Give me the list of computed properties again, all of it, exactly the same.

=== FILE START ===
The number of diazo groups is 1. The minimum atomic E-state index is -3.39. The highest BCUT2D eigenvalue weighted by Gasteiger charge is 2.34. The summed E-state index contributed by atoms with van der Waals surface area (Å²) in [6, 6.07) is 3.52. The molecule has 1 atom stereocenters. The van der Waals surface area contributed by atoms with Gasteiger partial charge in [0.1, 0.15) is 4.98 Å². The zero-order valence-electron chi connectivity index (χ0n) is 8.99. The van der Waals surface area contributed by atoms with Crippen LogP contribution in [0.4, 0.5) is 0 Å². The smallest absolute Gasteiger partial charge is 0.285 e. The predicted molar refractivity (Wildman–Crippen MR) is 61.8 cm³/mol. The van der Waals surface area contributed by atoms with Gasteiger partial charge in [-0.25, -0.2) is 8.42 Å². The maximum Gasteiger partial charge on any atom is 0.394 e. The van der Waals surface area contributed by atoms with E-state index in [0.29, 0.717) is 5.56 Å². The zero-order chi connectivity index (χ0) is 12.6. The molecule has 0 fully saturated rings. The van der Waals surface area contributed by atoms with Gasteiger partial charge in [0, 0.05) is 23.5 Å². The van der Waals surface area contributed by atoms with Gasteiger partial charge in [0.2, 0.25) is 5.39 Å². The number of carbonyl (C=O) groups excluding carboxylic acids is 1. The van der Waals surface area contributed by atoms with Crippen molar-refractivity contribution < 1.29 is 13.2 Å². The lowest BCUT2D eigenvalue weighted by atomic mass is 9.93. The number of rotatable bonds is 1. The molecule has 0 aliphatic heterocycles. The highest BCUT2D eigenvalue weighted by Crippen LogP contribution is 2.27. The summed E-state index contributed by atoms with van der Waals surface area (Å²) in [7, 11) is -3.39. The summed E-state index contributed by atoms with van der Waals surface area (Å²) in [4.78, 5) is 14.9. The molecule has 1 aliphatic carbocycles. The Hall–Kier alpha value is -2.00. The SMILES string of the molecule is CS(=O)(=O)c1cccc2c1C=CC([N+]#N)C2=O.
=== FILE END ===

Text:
The number of diazo groups is 1. The minimum atomic E-state index is -3.39. The highest BCUT2D eigenvalue weighted by Gasteiger charge is 2.34. The summed E-state index contributed by atoms with van der Waals surface area (Å²) in [6, 6.07) is 3.52. The molecule has 1 atom stereocenters. The van der Waals surface area contributed by atoms with Gasteiger partial charge in [0.1, 0.15) is 4.98 Å². The zero-order valence-electron chi connectivity index (χ0n) is 8.99. The van der Waals surface area contributed by atoms with Crippen LogP contribution in [0.4, 0.5) is 0 Å². The smallest absolute Gasteiger partial charge is 0.285 e. The predicted molar refractivity (Wildman–Crippen MR) is 61.8 cm³/mol. The van der Waals surface area contributed by atoms with Gasteiger partial charge in [-0.25, -0.2) is 8.42 Å². The maximum Gasteiger partial charge on any atom is 0.394 e. The van der Waals surface area contributed by atoms with E-state index in [0.29, 0.717) is 5.56 Å². The zero-order chi connectivity index (χ0) is 12.6. The molecule has 0 fully saturated rings. The van der Waals surface area contributed by atoms with Gasteiger partial charge in [0, 0.05) is 23.5 Å². The van der Waals surface area contributed by atoms with Gasteiger partial charge in [0.2, 0.25) is 5.39 Å². The number of carbonyl (C=O) groups excluding carboxylic acids is 1. The van der Waals surface area contributed by atoms with Crippen molar-refractivity contribution < 1.29 is 13.2 Å². The lowest BCUT2D eigenvalue weighted by atomic mass is 9.93. The number of rotatable bonds is 1. The molecule has 0 aliphatic heterocycles. The highest BCUT2D eigenvalue weighted by Crippen LogP contribution is 2.27. The summed E-state index contributed by atoms with van der Waals surface area (Å²) in [7, 11) is -3.39. The summed E-state index contributed by atoms with van der Waals surface area (Å²) in [4.78, 5) is 14.9. The molecule has 1 aliphatic carbocycles. The Hall–Kier alpha value is -2.00. The SMILES string of the molecule is CS(=O)(=O)c1cccc2c1C=CC([N+]#N)C2=O.